Thanks to the finger grips and the overall ergonomically designed handle, it fits comfortably in your hand; along with the thumb tab.
It is no joke why this is advertised as a long blade as it measures just over 5.5 inches. As a whole, this very long knife measures past 10 inches.
To reiterate, the sheath that comes with your purchase is extremely durable and impact-resistant. Even more so, it comes with two adjustable leg straps and a handy locking mechanism that is optimized for a one-handed release.
Besides the few different color choices that can improve the visibility of the knife, you can also choose from either a pointed or a blunt tip.
Some may feel that performing constant maintenance on a knife would make it expendable. If you can live with the fact that you need to be on top of your game when it comes to cleaning the blade, you can really enjoy this knife, though.
- Comes with two standard straps
- Features one side with a straight edge and the other with a serrated edge
- Includes a metal butt which can double as a hammer
- Several users have claimed it rusts easily and requires high maintenance
Criteria Used For The Evaluation
The Design of the Blade
First and foremost on your quest to find the best diving knife is to address the blade. For now, let’s just focus upon the physical makeup of the blade as the size will be assessed a little bit later. So, where do you begin? Probably the most important decision you have to make is whether or not you want a stainless steel blade or a titanium blade. As you saw throughout this guide, several of each made appearances. They are both tremendous blades but they do have specific differences. For example, stainless steel blades will generally require more maintenance than their titanium counterpart. The reason for this is titanium blades do not contain carbon, which stainless steel does, and therefore will not rust.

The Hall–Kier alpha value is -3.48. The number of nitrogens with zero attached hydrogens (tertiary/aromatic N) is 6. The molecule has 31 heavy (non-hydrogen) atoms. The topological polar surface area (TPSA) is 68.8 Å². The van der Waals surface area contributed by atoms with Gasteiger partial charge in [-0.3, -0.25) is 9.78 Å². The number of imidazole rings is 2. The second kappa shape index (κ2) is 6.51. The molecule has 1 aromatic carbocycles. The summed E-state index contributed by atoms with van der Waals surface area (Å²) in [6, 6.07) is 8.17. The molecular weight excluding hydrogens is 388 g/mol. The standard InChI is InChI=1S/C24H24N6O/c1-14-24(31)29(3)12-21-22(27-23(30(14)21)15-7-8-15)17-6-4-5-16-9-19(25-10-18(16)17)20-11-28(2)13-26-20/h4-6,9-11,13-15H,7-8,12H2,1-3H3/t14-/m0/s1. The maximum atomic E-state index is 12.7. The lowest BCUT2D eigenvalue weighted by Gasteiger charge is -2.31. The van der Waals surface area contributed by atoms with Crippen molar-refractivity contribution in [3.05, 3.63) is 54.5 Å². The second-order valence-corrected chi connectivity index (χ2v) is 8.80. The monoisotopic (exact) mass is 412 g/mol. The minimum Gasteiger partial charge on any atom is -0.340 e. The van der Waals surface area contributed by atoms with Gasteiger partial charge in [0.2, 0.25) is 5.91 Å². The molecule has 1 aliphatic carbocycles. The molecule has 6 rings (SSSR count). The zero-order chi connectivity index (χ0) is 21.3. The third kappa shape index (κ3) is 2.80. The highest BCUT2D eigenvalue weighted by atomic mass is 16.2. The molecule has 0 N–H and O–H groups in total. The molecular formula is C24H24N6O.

However, on the contrary, titanium is harder to sharpen than stainless steel. But, given the amount of use a diving knife will have, you should not have to sharpen it very often. The next major point of a blade is its edge and whether you want a serrated or straight edge. Thankfully, most designers make this choice very easy as they will integrate both a straight and a serrated edge on their diving knives.